One of Berlin’s most exciting larger new music ensembles is Zeitkratzer (German for time scratcher), a collective which has played music as different as Arnold Schönberg’s Pierrot Lunaire, folk music, La Monte Young compositions or – on their newest album – Lou Reed’s Metal Machine Music. They call their music “sound made visible” and use extended instrumental techniques – their art is at the interface of noise, electronic and improvisational music, somewhere between Terre Thaemlitz, Giacinto Scelsi and Velvet Underground, very intense, but also highly complex and textural. In front of this background it seems to make sense that they have covered Lou Reed’s seminal and maybe most mysterious album. And when I first listened to it, I was flabbergasted how well it works. It sounds more like an unplugged version of Reed’s feedback orgy, possibly like an approach to bring Velvet Underground’s “Sister Ray” to the 21st century. Compared to Reed’s shrill and painful noise tornado it sounds almost aerial and psychedelic.
Now, I know that you deeply admire Reed’s album, Paolo. Why is it such a monolithic piece of art? Do you think it is even possible to cover this music? And what do you think about Zeitkratzer’s approach?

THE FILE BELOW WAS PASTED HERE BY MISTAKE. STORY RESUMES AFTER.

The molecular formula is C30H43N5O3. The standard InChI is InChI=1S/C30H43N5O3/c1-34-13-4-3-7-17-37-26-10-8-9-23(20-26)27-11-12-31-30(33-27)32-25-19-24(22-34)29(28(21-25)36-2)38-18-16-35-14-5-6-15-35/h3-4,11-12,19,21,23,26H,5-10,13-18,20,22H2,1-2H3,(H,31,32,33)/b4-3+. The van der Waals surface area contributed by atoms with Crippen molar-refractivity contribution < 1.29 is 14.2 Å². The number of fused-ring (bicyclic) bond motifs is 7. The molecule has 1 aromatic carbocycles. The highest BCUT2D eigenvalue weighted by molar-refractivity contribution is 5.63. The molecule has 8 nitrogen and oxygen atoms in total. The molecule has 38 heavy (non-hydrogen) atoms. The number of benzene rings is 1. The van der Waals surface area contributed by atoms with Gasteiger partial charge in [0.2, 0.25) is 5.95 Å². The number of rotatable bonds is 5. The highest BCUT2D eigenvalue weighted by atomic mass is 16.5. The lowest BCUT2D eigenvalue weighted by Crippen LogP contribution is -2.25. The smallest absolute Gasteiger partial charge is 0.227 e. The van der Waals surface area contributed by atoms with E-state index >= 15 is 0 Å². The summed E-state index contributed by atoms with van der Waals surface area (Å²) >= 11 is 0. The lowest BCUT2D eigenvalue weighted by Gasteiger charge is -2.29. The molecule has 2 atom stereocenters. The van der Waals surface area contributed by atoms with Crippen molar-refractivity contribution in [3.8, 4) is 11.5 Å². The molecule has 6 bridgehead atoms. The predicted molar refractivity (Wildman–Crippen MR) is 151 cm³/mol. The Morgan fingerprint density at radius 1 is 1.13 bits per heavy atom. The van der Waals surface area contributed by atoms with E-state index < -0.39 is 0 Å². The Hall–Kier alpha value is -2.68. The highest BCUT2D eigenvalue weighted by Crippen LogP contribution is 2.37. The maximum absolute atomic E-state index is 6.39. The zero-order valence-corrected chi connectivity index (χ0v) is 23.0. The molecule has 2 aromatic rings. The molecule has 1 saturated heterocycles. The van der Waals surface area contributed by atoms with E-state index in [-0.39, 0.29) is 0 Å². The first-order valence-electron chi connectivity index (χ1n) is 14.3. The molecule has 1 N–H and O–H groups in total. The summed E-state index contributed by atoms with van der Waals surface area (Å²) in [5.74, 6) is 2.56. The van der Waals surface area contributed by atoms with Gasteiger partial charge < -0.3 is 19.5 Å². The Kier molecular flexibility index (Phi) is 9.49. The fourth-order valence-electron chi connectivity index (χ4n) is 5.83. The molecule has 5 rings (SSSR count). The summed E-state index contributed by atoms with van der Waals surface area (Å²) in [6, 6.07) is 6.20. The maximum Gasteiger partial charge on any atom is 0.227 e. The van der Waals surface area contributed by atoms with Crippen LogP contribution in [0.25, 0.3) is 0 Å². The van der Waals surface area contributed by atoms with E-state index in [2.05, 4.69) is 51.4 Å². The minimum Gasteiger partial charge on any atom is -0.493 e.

Rivers of ink have flowed analyzing MMM, and in my opinion Lester Bangs’ cogitation about it stays unsurpassed. Reed called it, in one of the many and contradictory attempts to describe the work (because others keep on asking, certainly not because he needed to explain something, and luckily we will now live forever with the doubt of his seriousness on that), “an act of love for an act of music”. I have always looked at it as the sublime incarnation of our inner voyeuristic nature as listeners, a pioneering demonstration - especially in our always more digital world made of reality shows and amateurish, meaningless shootings of our lives via social networks, of the basic instinct and need of watching someone doing something with no immediate consequences except the hypnoticity of the gesture and the moment, complying in the end with a deferred pleasure. While we are listening carefully to Metal Machine Music (and I mean preferably with headphones and with no interruptions) we are not listening to the avalanches of feedbacks and hisses of the surface - even if we may like them, we are watching someone preventing us from doing whatever else, we are listening with Reed’s ears what he hears while he’s playing, he’s devouring our time, he’s not asking us to listen to him, he’s answering to our request of being overwhelmed. And that’s how an apparently solipsistic triumph becomes a shared and mutual comprehension.
Notwithstanding an unintentional detachment, I immediately felt at ease with Zeitkratzer‘s interpretation. No point of covering such a piece of work accurately, also considering the many voices involved here. I believe they used the original as a scenario, a model to explode. Everything here is clearly more under control, and we must split our attention into the different elements composing a dialogue starting before our ears. Intertwining bowings and far brasses are shaped to work as feedbacks and shriekings, in the best imaginable demonstration that no absolute value is given to a single element of a linguistic system. Everything lives and gains in significance especially in comparison with everything else.